HDD Health

zeronixpt

Member
Hi guys,

I have one 1TB WD HDD connected to my home PC.
In this HDD is only where i put my old VMware images and some old stuff.
This week i verify then my win10 vmware machine sometimes freezes and i see the respective windows letter atributed (c:) in 100% usage.
So today i doned an backup of all the files :) but in this vmware folder some Vmware virtual disk file can´t be copied, and pc become instable when i tried to copy them. Otherwise i can use the disk without problem in his videos, images and other files.

I open HWinfo and i got in this disk this information:

WD health 08_2020.jpg

Should i trust this disk? or the reallocated sector count is too high?
What are in your opinions the best brands of SSD disk with low rate of failure?
Thanks
 

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Martin

HWiNFO Author
Staff member
That disk is experiencing sector failures, which the drive tries to reallocated to the spare reserve. 1500 is a lot IMO. Yet, there are another 10 uncorrectable sectors.
I wouldn't trust that drive anymore, backup what you can and replace it.
 

zeronixpt

Member
That disk is experiencing sector failures, which the drive tries to reallocated to the spare reserve. 1500 is a lot IMO. Yet, there are another 10 uncorrectable sectors.
I wouldn't trust that drive anymore, backup what you can and replace it.
Thanks for fast response Martin,
I already did it, buyed an ssd :)

What means the 3 warnings detailed?

Thanks
 

Dalai

Well-Known Member
What means the 3 warnings detailed?
Almost 1,500 sectors have already had errors and the data stored in them has been relocated to spare sectors, which every drive has a limited number of. Another 93 sectors are pending such relocation, which will usually occur as soon as such a sector is written to again. And another 10 sectors seem to be beyond relocation, meaning that the data stored in them could be lost because they're not readable, even after several attempts.

That's at least my understanding of these SMART attributes so far.

PS: Recovering data is better done from within a live-system, to prevent the system from becoming unstable, and to reduce the write access to a damaged drive to a minimum.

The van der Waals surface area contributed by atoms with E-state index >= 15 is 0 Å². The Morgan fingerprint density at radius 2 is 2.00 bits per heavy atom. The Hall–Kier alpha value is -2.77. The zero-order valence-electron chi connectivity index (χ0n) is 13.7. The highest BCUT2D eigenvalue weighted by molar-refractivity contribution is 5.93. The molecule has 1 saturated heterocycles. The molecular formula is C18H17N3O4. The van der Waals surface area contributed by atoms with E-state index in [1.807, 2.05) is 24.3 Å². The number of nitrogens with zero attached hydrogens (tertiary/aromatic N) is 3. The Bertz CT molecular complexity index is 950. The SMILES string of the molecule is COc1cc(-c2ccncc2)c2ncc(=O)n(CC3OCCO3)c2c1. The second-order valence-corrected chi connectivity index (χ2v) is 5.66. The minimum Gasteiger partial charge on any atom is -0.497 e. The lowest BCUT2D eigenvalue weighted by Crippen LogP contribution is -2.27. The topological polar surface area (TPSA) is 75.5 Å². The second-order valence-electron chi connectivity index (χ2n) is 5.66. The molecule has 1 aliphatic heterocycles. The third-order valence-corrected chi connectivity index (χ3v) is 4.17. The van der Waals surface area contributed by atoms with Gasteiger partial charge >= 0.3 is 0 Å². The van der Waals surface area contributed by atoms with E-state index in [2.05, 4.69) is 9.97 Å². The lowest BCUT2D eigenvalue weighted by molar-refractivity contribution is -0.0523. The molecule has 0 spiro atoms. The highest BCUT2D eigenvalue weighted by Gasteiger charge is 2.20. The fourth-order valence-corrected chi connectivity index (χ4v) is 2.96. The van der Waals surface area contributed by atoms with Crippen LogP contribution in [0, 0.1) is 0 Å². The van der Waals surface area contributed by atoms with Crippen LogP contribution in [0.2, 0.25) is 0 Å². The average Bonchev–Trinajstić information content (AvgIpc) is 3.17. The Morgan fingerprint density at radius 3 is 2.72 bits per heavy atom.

Regards
Dalai
 
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zeronixpt

Member
Almost 1,500 sectors have already had errors and the data store in them has been relocated to spare sectors, which every drive has a limited number of. Another 93 sectors are pending such relocation, which will usually occur as soon as such a sector is written to again. And another 10 sectors seem to be beyond relocation, meaning that the data stored in them could be lost because they're not readable, even after several attempts.

That's at least my understanding of these SMART attributes so far.

PS: Recovering data is better done from within a live-system, to prevent the system from becoming unstable, and to reduce the write access to a damaged drive to a minimum.

Regards
Dalai
Thanks for help,

Very detailed help, :)

What are in your opinion the best brands of ssds? More realiable, with less rma´s etc..
We should trust te TBW parameter?

Thanks
 

Dalai

Well-Known Member
What are in your opinion the best brands of ssds? More realiable, with less rma´s etc..
I don't think anybody can reliably answer this question because it would require a statistical analysis of failure rates, RMA rates and so on - across all brands and vendors. Especially RMA rates is nothing the vendors are just willing to give to anybody.

We should trust te TBW parameter?
More or less. The German c't magazine made a test several years ago with various SSDs and brands and they found that the TBW is usually a lower threshold that all SSDs could handle. Some of them even could handle several multiples of the TBW (IIRC there was a drive that handled several Petabytes before dying). However, since every SSD has a controller, that can suddenly at any time without warning, it's not necessarily the NAND flash that anyone should worry about.